Things You're Just Supposed to Know

Most of the time, Long-Forgotten assumes that readers are already familiar with basic facts
about the Haunted Mansion. If you wanna keep up with the big boys, I suggest you check out
first of all the website, After that, the best place to go is Jason Surrell's book,
The Haunted Mansion: Imagineering a Disney Classic (NY: Disney Editions; 2015). That's the
re-named third edition of The Haunted Mansion: From the Magic Kingdom to the Movies (NY:
Disney Editions, 2003; 2nd ed. 2009). Also essential reading is Jeff Baham's The Unauthorized
Story of Walt Disney's Haunted Mansion (USA: Theme Park Press, 2014; 2nd ed. 2016).

This site is not affiliated in any way with any Walt Disney company. It is an independent
fan site dedicated to critical examination and historical review of the Haunted Mansions.
All images that are © Disney are posted under commonly understood guidelines of Fair Use.


Friday, August 14, 2020

Roland in Wonderland?


The overlap between Lewis Carroll's Alice books and the Haunted Mansion is almost nil.  To date, I think that the closest connection I have found between the HM and anything at all related to Alice would probably be the scary Dandelion popup in the flower garden of the pre-1983 Fantasyland ride, a direct ancestor to the popup spooks in the Mansion's graveyard 11 years later. That sure ain't much, is it?  We've talked about it before, but as long as the subject has popped up again, I've got an update:

Until recently, the only available picture of the Dandelion showed just the top
of his head, before he rose up. But recently a rare photo has come to light:

Combine that with the previously known photo, taken from almost the same spot...

. . . and maybe we can cobble together something a little more vivid:

The Dandelion appears only briefly in the movie, and there he is an amiable character. Here, he let out
 a loud, terrifying roar, and he had his leaf/paws lifted in a threatening manner. You can't see this in the
 newly discovered photo, since he's only about half-way up, but you can see it in a ride layout drawing:

 So . . . sorta kinda like this:

That's a little more like what I remember.

In addition to this, in that earlier post I discussed how the Mansion Imagineers at one point considered incorporating the idea of making the guests feel tiny in an oversized environment, a concept used effectively in the Alice ride. Ultimately, they abandoned the notion.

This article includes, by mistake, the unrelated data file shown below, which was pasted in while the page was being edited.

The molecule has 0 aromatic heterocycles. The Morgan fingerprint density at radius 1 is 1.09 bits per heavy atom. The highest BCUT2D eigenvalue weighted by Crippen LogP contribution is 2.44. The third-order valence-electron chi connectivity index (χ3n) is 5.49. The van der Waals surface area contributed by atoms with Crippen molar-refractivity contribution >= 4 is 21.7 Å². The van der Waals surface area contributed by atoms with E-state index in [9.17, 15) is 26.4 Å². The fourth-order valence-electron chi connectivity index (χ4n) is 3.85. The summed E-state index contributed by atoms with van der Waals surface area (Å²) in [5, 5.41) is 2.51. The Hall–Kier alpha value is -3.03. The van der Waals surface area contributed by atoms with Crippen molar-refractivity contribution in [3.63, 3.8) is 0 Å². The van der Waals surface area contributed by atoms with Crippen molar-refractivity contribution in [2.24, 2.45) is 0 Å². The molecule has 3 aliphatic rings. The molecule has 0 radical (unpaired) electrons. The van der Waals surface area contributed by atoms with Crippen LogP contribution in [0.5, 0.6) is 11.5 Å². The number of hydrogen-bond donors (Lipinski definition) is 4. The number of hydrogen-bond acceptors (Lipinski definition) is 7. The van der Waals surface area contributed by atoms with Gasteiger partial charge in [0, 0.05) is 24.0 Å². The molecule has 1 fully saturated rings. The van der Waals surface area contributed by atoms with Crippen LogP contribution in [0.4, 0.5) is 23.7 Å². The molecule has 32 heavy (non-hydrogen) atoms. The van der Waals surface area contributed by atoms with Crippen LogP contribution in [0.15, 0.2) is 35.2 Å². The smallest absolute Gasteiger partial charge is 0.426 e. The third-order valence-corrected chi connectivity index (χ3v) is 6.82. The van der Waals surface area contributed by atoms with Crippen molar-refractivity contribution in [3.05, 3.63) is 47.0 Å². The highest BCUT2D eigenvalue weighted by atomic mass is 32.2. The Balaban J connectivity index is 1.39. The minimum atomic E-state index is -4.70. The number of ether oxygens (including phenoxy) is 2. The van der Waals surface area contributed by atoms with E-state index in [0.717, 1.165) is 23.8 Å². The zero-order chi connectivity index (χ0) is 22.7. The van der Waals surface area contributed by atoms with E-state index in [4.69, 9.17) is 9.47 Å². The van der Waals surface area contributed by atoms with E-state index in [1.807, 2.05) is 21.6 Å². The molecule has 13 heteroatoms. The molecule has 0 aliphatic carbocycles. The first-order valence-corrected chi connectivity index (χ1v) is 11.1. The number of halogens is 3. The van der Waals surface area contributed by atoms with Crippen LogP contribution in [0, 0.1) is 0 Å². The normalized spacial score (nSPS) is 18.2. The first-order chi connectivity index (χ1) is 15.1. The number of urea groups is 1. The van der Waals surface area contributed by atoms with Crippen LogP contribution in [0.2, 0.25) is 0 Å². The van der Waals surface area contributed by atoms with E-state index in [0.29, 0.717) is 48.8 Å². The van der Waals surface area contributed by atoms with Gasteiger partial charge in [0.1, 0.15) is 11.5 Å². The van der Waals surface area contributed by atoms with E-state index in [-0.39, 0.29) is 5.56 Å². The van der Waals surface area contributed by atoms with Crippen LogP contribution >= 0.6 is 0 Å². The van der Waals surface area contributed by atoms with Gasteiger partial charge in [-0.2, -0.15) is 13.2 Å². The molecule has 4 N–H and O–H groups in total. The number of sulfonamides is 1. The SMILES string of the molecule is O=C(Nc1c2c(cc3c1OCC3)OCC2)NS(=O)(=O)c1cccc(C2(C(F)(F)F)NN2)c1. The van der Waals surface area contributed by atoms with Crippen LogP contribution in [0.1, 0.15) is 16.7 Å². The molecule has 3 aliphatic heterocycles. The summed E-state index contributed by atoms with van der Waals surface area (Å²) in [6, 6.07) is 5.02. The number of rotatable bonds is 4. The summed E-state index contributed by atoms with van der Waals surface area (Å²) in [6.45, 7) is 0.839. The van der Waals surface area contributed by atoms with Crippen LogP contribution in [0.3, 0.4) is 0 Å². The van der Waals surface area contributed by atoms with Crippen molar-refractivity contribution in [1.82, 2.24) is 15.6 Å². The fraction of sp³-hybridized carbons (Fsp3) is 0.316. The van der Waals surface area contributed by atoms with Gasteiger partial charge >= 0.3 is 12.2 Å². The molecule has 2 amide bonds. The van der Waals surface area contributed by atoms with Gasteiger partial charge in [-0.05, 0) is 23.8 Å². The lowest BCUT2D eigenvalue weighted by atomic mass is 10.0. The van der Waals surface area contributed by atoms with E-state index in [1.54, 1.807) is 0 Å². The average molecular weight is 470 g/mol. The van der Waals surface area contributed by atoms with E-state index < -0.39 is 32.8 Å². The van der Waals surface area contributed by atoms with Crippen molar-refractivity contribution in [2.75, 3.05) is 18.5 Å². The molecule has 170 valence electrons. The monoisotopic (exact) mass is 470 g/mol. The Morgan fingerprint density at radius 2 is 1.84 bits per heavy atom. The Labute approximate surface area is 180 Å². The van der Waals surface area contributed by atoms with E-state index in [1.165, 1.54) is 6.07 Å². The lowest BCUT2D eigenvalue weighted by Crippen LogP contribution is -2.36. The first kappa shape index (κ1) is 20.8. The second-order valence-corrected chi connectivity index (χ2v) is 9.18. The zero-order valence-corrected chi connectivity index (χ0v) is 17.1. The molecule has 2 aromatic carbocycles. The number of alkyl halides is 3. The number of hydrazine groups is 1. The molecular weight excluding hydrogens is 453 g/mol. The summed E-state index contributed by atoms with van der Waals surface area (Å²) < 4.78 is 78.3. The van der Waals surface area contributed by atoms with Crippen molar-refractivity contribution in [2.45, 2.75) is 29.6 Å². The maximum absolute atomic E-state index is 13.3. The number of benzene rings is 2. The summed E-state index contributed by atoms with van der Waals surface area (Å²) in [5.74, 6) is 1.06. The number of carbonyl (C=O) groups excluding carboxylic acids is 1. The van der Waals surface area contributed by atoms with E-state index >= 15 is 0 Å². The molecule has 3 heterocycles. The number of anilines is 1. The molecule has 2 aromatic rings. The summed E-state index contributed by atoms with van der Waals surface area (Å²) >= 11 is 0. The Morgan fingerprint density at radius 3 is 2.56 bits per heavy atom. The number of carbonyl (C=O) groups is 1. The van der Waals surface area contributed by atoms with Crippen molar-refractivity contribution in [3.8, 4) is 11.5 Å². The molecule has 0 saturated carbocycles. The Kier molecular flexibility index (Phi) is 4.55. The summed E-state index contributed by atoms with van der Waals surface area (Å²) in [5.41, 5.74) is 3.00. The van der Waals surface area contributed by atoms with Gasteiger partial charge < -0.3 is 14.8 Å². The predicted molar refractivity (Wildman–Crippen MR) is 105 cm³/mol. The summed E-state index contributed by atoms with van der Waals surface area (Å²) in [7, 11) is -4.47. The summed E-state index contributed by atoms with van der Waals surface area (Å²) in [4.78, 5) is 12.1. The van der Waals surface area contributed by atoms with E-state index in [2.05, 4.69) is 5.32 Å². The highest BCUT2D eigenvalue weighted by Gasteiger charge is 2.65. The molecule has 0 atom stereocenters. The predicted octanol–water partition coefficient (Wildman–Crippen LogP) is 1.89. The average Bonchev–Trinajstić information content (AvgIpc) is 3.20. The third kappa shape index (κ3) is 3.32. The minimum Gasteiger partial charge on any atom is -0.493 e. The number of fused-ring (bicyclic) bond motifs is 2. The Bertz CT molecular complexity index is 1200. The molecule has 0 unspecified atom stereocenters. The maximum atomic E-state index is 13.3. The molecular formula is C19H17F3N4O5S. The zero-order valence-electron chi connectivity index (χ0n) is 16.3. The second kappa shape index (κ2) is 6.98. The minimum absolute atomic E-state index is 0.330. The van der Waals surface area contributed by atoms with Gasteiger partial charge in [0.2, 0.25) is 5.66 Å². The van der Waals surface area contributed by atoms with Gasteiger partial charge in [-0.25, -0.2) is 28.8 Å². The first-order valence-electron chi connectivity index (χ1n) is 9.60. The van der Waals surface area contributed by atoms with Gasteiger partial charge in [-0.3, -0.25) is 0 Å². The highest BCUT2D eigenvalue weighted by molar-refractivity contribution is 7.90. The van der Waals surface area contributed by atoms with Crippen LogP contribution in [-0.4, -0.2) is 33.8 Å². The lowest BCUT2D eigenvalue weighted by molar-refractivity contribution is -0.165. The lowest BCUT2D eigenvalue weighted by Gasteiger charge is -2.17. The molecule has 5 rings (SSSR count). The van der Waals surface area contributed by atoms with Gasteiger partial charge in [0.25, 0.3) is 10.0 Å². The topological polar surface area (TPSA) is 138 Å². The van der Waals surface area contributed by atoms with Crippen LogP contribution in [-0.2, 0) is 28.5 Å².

Now, you would think that the Alice books might at least have exercised some influence over Rolly Crump's "Museum of the Weird," wouldn't you? The surrealism, the absurdist humor, the impossible animals, the whimsy, the fantasy, the Disney rights—c'mon, it's a natural! We know that Rolly drew inspiration from the phantasmagorical films of Fellini and Cocteau, so why not Alice in Wonderland or Through the Looking Glass?

Well, as it happens, it may just be possible that Rolly did take inspiration for the Museum from a pair of John Tenniel illustrations for the Alice books. Since the Museum never came to realization, that means we are talking here about a footnote to a footnote, and usually I balk at such, but this is the freakin' Museum of the Weird we're talking about, not just any old failed concept, and if like me you're a huge fan of both the Museum and the original Alice books, there is some genuine satisfaction to be had in thinking that maybe, just maybe, the former may have drawn some inspiration from the latter, be it only lightly, or slightly, or ships-passing-in-the-night-ly.

The piece I have in mind is this sketch of the Museum's séance room, which we've all seen many times before:

And the Tenniel sketches I have in mind are these, from the first chapter of Through the Looking Glass:

Among the details inserted by Tenniel (they're not in the text) are the faces
on the clock and the vase, which only appear in the "looking glass" house.

(Incidentally, many readers fail to notice that a face has also appeared in the ornament over the fireplace.)

(And if you want to argue that the clock inspired Cogsworth, be our guest.)

                             The Face and the Vase

We are not interested here in those items. This is the one I want to focus on:

If you look closely at Rolly's sketch, you'll see that he too has put a vase on the mantelpiece, and
it too has a face on it, and only in the mirror. (Incidentally, the candle is lit, but only in the mirror!)

The parallel is not exact, but still, I have to wonder whether Tenniel's sketch was at least an un- or sub-conscious influence here.
After all, the Alice artwork is hugely famous, and the books are dream-fantasy classics.  Rolly was undoubtedly familiar with them.

Rolly's face is actually a skull, of course. In this there is nothing particularly weird about the Museum thereof. Victorians were fond of putting all kinds of things under bell jars. Not just floral arrangements and clocks, as in Alice, but virtually any old curiosity they might have sitting around, including human skulls.

In fact, these things were common enough that Marc Davis decided to include one in a Mansion sketch.

Anyway, is there anything else in the Crump sketch that might support our suspicions?  Maybe.

                A Global Phenomenon

Rolly's crystal ball is held aloft by a hand. He apparently liked this feature. You find
it in all of his Museum sketches as well as in a maquette he and Jack Ferges made.

Now take a look at the other Alice sketch, the one before she enters the looking glass:

Yea, verily, this could be nothing more than an optical coincidence. Luckily, I don't
have to actually prove anything here. I'm just having fun floating the possibilities.
As always, you'll have to decide for yourselves if anything is going on. YMMV, etc.

                A Fly in the Ointment?

Roh roh. It is my solemn duty to inform you of a historical wrinkle that threatens to put an end to our little game.
As it happens, the mysterious circle around Alice's hand is not always visible in reproductions of Tenniel's drawing.